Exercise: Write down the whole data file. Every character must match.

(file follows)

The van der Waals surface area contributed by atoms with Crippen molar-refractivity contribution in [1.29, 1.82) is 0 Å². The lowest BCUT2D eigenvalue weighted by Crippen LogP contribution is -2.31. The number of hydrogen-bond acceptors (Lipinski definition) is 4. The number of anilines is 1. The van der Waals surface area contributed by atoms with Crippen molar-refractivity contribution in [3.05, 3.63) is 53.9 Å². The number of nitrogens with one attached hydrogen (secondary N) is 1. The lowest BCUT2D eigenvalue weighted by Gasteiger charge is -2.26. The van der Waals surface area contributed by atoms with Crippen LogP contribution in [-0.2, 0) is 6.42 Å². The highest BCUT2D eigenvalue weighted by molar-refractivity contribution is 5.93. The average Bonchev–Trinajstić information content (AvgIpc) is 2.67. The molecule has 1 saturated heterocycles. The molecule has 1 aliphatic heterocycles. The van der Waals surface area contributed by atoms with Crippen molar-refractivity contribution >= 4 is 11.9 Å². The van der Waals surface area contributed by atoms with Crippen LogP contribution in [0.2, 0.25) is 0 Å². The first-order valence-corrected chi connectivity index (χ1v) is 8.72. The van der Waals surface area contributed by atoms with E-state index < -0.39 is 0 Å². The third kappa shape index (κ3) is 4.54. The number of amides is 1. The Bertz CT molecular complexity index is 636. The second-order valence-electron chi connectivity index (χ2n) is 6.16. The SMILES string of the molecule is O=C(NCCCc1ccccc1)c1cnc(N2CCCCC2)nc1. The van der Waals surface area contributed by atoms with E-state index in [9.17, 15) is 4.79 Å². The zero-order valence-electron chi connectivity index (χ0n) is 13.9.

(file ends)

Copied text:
The van der Waals surface area contributed by atoms with Crippen molar-refractivity contribution in [1.29, 1.82) is 0 Å². The lowest BCUT2D eigenvalue weighted by Crippen LogP contribution is -2.31. The number of hydrogen-bond acceptors (Lipinski definition) is 4. The number of anilines is 1. The van der Waals surface area contributed by atoms with Crippen molar-refractivity contribution in [3.05, 3.63) is 53.9 Å². The number of nitrogens with one attached hydrogen (secondary N) is 1. The lowest BCUT2D eigenvalue weighted by Gasteiger charge is -2.26. The van der Waals surface area contributed by atoms with Crippen LogP contribution in [-0.2, 0) is 6.42 Å². The highest BCUT2D eigenvalue weighted by molar-refractivity contribution is 5.93. The average Bonchev–Trinajstić information content (AvgIpc) is 2.67. The molecule has 1 saturated heterocycles. The molecule has 1 aliphatic heterocycles. The van der Waals surface area contributed by atoms with Crippen molar-refractivity contribution >= 4 is 11.9 Å². The van der Waals surface area contributed by atoms with Crippen LogP contribution in [0.2, 0.25) is 0 Å². The first-order valence-corrected chi connectivity index (χ1v) is 8.72. The van der Waals surface area contributed by atoms with E-state index < -0.39 is 0 Å². The third kappa shape index (κ3) is 4.54. The number of amides is 1. The Bertz CT molecular complexity index is 636. The second-order valence-electron chi connectivity index (χ2n) is 6.16. The SMILES string of the molecule is O=C(NCCCc1ccccc1)c1cnc(N2CCCCC2)nc1. The van der Waals surface area contributed by atoms with E-state index in [9.17, 15) is 4.79 Å². The zero-order valence-electron chi connectivity index (χ0n) is 13.9.